Smiles matter, says dental poll

A new survey reveals that a smile is the most important physical attribute when it comes to attraction, second only to personality.

The poll, carried out on behalf of the British Dental Health Foundation also reveals that only 23% believed the nation had ‘good teeth’ and almost half the population was unhappy with their smile or teeth.

The findings are part of National Smile Month, the Foundation’s annual campaign geared towards promoting greater oral care for all.

This year the theme is ‘The Smile Factor’, and the aim of the campaign is to remind people that their mouth, teeth and smile is fundamental to all aspects of their life – whether career, personality, relationships, attraction or all-round good health.

The clear winner of the survey was personality, with 90% of respondents rating this human attribute highly when it comes to attraction.

A smile came second (56%), closely followed by your face (53%) and eyes (51%).

Dress sense, body shape, hair and height were also measured, with the latter bringing up the rear on 25%.

Of women surveyed, some 60% of women thought that teeth were of high importance.

Chief executive of the Foundation, Dr Nigel Carter, believes even a small gesture like a smile can have a big difference when it comes to your confidence.

He says: ‘It takes 43 muscles to frown, yet it only takes 17 to smile. A simple smile can make others feel at ease around you and can be a powerful show of emotion, yet not everyone has the confidence to do so.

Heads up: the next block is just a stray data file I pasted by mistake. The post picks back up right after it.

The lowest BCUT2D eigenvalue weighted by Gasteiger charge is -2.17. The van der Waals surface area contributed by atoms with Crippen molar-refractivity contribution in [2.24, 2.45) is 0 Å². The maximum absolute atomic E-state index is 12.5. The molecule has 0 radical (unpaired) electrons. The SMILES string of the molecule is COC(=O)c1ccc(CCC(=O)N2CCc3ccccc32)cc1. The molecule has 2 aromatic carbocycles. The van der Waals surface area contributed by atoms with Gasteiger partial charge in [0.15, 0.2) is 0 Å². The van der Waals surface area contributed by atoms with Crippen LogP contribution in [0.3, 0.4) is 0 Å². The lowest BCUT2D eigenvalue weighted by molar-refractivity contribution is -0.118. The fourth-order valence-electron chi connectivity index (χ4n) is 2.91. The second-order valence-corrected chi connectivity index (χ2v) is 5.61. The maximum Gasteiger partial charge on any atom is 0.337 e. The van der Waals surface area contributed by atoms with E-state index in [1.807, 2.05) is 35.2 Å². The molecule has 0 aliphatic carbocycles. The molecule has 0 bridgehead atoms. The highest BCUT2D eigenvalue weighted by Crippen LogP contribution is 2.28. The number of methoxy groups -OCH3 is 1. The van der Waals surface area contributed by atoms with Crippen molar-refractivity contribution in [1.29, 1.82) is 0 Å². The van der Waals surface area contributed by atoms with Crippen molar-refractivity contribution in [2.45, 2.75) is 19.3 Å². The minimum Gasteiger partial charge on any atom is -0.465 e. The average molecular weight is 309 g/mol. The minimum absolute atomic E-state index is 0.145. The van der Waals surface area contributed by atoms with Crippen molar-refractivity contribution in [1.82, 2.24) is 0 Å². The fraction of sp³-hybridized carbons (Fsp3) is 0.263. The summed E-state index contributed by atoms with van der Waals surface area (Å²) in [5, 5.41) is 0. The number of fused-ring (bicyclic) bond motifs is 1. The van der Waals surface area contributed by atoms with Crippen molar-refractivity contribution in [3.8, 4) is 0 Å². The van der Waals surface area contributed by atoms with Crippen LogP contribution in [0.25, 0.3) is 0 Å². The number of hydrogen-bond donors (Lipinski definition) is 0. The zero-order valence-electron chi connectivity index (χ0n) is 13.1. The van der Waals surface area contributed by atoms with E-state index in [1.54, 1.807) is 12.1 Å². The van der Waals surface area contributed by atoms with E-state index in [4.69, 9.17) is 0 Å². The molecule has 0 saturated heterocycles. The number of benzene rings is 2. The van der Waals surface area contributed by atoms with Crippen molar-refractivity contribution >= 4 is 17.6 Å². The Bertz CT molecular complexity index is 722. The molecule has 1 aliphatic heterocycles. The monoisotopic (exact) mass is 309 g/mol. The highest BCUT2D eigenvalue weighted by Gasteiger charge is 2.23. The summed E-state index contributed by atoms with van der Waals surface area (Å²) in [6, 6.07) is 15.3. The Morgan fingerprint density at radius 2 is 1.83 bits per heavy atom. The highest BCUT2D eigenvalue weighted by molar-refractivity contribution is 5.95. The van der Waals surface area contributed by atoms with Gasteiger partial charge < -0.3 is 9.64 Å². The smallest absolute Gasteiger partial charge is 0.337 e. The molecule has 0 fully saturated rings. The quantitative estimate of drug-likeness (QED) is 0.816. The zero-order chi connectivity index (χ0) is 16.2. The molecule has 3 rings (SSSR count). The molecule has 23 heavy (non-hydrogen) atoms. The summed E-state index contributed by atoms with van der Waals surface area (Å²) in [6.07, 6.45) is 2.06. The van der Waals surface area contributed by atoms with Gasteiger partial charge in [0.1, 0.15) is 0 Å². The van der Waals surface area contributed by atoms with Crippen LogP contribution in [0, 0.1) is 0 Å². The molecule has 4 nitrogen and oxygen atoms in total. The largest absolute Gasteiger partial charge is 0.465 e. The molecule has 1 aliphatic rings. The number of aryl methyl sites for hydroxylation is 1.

‘They say we can all hide behind a smile if you are not happy or are self-conscious about your teeth, and the results of the survey show even though many of us aren’t happy with our teeth and do avoid smiling because of their appearance, we’re still attracted to the opposite sex by a simple smile.

‘The theme behind this year’s National Smile Month lends itself perfectly to those people who want to get their own smile factor and portray real confidence through a smile.’

As in previous years, National Smile Month will be raising the awareness of how a healthy diet affects your oral health and good overall body health.

With 51% of people saying chocolate is the food which makes us smile the most (60% of women said this), the Foundation’s three key messages of brush for two minutes twice a day using a fluoride toothpaste, visit your dentist regularly as often as recommended and cut down on how often you have sugary foods and drinks are as important as ever.

With 37% of people concerned about stained or yellow teeth, 24% worried about potential bad breath and 22% about missing teeth, a factor men (25%) fear more than women (18%), there’s never been a better time to do something about it.

One of the main ways in which you develop staining on the teeth is due to smoking. The nicotine and tar content can make the teeth yellow in a very short time, and heavy smokers often complain that their teeth are almost brown after years of smoking.

Around 21% of the nation smoke, yet more than three times as many people (64%) are unhappy with their teeth because of discolouring.

Dr Carter said: ‘When you consider that your mouth and teeth are susceptible to the effects of the four thousand or so chemicals contained in cigarettes, it is encouraging to know two thirds of people who do smoke want to give up. Your oral health is severely affected by smoking, not to mention a far greater risk of developing oral cancer.

‘Tobacco is the most likely cause of mouth cancer, linked to around three-quarters of all cases of a disease which kills one person every five hours in the UK.’

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